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ContrabandContraband is an American action thriller film directed by Baltasar Kormákur, starring Mark Wahlberg and Kate Beckinsale.


The film is a remake of the 2008 Icelandic film Reykjavík-Rotterdam which Baltasar Kormákur starred in. It was released on January 13, 2012 in the United States by Universal Pictures.

Chris Farraday (Mark Wahlberg) is an ex-smuggler who works installing security alarms and lives a peaceful life with his wife, Kate (Kate Beckinsale), and their two little sons in New Orleans. One day, Chris and Kate learn that her brother Andy (Caleb Landry Jones) was smuggling drugs in a cargo ship, but was forced to drop them into the ocean in order to avoid arrest during a surprise inspection by the U.S. Customs. Andy's boss, ruthless mobster Tim Briggs (Giovanni Ribisi), is infuriated and wants Andy to repay him the drug's worth in money.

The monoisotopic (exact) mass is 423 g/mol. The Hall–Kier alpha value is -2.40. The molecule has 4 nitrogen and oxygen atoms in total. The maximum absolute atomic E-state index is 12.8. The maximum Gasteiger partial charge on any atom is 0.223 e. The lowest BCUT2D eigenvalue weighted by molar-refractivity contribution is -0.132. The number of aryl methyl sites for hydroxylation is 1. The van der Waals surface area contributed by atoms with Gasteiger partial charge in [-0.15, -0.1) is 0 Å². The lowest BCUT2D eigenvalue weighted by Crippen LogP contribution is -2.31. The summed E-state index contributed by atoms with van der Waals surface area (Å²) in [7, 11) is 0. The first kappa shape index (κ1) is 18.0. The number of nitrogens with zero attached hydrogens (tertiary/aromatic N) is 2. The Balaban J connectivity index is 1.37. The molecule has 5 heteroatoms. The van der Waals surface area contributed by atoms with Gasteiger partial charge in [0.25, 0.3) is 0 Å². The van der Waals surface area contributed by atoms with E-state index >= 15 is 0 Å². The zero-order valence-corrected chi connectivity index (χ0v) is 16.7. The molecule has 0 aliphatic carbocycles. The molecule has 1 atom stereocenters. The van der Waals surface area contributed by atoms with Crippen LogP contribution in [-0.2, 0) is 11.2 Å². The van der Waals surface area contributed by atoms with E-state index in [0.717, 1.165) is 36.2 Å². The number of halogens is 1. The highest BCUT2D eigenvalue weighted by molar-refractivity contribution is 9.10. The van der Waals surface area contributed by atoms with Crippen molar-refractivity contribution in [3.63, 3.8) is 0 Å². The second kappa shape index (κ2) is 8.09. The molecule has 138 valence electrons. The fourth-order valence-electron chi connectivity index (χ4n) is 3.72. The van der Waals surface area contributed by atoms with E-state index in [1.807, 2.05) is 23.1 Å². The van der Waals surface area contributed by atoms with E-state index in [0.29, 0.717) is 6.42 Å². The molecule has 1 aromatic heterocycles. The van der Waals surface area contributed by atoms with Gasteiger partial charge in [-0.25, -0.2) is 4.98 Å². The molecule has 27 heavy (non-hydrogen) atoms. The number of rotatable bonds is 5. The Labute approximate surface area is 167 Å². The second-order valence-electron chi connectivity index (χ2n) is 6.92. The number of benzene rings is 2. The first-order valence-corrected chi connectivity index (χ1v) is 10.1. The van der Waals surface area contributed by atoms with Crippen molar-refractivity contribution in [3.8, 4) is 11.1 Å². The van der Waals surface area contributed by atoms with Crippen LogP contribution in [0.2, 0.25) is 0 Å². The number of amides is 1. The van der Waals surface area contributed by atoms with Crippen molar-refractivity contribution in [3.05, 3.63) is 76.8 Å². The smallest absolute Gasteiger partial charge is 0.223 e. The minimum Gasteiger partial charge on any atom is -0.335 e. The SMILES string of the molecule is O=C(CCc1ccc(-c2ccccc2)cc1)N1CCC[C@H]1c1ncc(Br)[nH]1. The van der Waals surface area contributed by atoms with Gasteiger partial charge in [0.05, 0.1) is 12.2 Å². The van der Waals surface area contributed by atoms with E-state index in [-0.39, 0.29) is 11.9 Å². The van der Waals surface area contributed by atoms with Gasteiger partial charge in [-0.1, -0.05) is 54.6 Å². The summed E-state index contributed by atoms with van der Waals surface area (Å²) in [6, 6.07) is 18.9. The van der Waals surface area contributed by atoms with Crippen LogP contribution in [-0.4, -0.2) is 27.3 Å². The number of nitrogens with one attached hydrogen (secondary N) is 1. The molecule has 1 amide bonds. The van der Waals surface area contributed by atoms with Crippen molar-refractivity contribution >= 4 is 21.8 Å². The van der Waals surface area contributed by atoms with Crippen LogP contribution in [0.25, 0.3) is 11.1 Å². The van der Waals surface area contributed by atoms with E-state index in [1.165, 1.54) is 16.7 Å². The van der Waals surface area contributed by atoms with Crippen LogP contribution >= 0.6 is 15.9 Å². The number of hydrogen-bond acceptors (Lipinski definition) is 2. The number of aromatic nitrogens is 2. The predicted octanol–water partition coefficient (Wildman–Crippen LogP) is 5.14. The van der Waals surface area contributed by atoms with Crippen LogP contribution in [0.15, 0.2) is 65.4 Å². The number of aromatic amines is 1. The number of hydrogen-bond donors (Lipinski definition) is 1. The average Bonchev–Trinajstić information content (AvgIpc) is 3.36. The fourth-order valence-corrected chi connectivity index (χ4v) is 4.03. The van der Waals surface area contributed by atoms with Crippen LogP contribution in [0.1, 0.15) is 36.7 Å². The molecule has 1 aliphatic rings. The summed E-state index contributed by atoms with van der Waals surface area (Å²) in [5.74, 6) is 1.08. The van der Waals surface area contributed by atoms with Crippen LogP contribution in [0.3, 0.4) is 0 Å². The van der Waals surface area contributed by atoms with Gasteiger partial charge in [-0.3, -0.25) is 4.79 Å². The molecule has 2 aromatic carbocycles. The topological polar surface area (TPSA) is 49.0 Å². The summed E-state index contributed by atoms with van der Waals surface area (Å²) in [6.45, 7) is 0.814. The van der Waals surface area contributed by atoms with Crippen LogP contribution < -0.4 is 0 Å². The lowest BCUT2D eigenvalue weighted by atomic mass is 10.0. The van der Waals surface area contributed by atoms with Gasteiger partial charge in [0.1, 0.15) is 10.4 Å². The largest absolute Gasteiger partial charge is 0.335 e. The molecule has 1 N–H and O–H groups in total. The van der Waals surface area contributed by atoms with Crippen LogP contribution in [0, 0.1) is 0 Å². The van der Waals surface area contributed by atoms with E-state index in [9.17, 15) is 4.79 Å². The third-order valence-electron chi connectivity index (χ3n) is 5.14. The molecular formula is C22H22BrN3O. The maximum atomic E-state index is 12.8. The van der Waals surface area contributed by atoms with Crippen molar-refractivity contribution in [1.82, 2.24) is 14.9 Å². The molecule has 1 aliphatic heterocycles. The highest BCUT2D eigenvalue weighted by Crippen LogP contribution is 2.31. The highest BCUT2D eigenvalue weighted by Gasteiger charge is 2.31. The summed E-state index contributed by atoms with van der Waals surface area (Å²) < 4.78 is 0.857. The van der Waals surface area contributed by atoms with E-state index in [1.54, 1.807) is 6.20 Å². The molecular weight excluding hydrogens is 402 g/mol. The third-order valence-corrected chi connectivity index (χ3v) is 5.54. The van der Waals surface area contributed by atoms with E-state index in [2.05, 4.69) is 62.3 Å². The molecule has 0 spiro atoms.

Chris meets with Briggs, who threatens to kill Chris' family if Andy doesn't pay $700,000 in two weeks. Chris realizes that the only way to raise the money is to run contraband and joins the crew of a cargo ship where his father Bud (William Lucking), currently in prison, used to run contraband, in order to buy $10,000,000 in fake bills in Panama and smuggle them into the U.S. with the help of Andy and Chris' old friend Danny Raymer (Lukas Haas). While Chris is gone, Briggs and a couple of his thugs break into Chris's house and scare his wife and kids. When one of the kids pushes the thugs, a thug accidentally fires off his pistol to the wall. Briggs and his thugs then leave, causing Chris to ask his best friend, Sebastian Abney (Ben Foster), to take care of his family.